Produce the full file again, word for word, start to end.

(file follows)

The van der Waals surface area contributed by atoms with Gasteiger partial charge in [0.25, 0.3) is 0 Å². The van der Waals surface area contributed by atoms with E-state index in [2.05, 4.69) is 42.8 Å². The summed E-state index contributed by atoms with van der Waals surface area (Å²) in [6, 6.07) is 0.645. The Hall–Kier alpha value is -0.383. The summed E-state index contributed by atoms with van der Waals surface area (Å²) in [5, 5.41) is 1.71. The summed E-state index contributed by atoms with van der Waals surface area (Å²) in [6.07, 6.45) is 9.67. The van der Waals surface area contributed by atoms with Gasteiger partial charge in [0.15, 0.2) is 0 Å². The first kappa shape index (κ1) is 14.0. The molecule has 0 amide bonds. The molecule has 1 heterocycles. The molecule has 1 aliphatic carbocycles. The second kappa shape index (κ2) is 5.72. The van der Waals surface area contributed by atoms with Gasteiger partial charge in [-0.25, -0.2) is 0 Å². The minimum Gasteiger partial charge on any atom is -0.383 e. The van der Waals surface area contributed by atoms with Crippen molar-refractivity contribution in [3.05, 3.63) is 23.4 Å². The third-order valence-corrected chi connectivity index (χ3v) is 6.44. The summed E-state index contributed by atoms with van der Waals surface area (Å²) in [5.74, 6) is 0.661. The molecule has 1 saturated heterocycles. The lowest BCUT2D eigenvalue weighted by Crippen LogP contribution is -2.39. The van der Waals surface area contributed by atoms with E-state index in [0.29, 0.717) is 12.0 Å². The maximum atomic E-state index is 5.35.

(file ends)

The van der Waals surface area contributed by atoms with Gasteiger partial charge in [0.25, 0.3) is 0 Å². The van der Waals surface area contributed by atoms with E-state index in [2.05, 4.69) is 42.8 Å². The summed E-state index contributed by atoms with van der Waals surface area (Å²) in [6, 6.07) is 0.645. The Hall–Kier alpha value is -0.383. The summed E-state index contributed by atoms with van der Waals surface area (Å²) in [5, 5.41) is 1.71. The summed E-state index contributed by atoms with van der Waals surface area (Å²) in [6.07, 6.45) is 9.67. The van der Waals surface area contributed by atoms with Gasteiger partial charge in [0.15, 0.2) is 0 Å². The first kappa shape index (κ1) is 14.0. The molecule has 0 amide bonds. The molecule has 1 heterocycles. The molecule has 1 aliphatic carbocycles. The second kappa shape index (κ2) is 5.72. The van der Waals surface area contributed by atoms with Gasteiger partial charge in [-0.25, -0.2) is 0 Å². The minimum Gasteiger partial charge on any atom is -0.383 e. The van der Waals surface area contributed by atoms with Crippen molar-refractivity contribution in [3.05, 3.63) is 23.4 Å². The third-order valence-corrected chi connectivity index (χ3v) is 6.44. The summed E-state index contributed by atoms with van der Waals surface area (Å²) in [5.74, 6) is 0.661. The molecule has 1 saturated heterocycles. The lowest BCUT2D eigenvalue weighted by Crippen LogP contribution is -2.39. The van der Waals surface area contributed by atoms with E-state index in [0.29, 0.717) is 12.0 Å². The maximum atomic E-state index is 5.35.